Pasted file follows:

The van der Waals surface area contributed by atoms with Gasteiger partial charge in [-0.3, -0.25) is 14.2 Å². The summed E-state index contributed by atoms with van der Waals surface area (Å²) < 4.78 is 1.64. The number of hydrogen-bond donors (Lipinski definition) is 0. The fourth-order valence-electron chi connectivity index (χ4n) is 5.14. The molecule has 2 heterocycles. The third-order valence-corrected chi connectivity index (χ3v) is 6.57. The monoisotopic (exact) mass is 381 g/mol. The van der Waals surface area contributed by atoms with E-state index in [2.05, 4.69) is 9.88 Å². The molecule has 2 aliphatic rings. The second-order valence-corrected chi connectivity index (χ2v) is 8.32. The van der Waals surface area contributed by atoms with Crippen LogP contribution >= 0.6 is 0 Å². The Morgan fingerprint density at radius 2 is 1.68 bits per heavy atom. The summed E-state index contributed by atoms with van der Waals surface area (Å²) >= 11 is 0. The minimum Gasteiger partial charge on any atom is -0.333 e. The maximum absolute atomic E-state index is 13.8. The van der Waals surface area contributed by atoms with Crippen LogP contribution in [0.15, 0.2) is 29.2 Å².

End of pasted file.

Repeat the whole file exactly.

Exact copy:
The van der Waals surface area contributed by atoms with Gasteiger partial charge in [-0.3, -0.25) is 14.2 Å². The summed E-state index contributed by atoms with van der Waals surface area (Å²) < 4.78 is 1.64. The number of hydrogen-bond donors (Lipinski definition) is 0. The fourth-order valence-electron chi connectivity index (χ4n) is 5.14. The molecule has 2 heterocycles. The third-order valence-corrected chi connectivity index (χ3v) is 6.57. The monoisotopic (exact) mass is 381 g/mol. The van der Waals surface area contributed by atoms with E-state index in [2.05, 4.69) is 9.88 Å². The molecule has 2 aliphatic rings. The second-order valence-corrected chi connectivity index (χ2v) is 8.32. The van der Waals surface area contributed by atoms with Crippen LogP contribution >= 0.6 is 0 Å². The Morgan fingerprint density at radius 2 is 1.68 bits per heavy atom. The summed E-state index contributed by atoms with van der Waals surface area (Å²) >= 11 is 0. The minimum Gasteiger partial charge on any atom is -0.333 e. The maximum absolute atomic E-state index is 13.8. The van der Waals surface area contributed by atoms with Crippen LogP contribution in [0.15, 0.2) is 29.2 Å².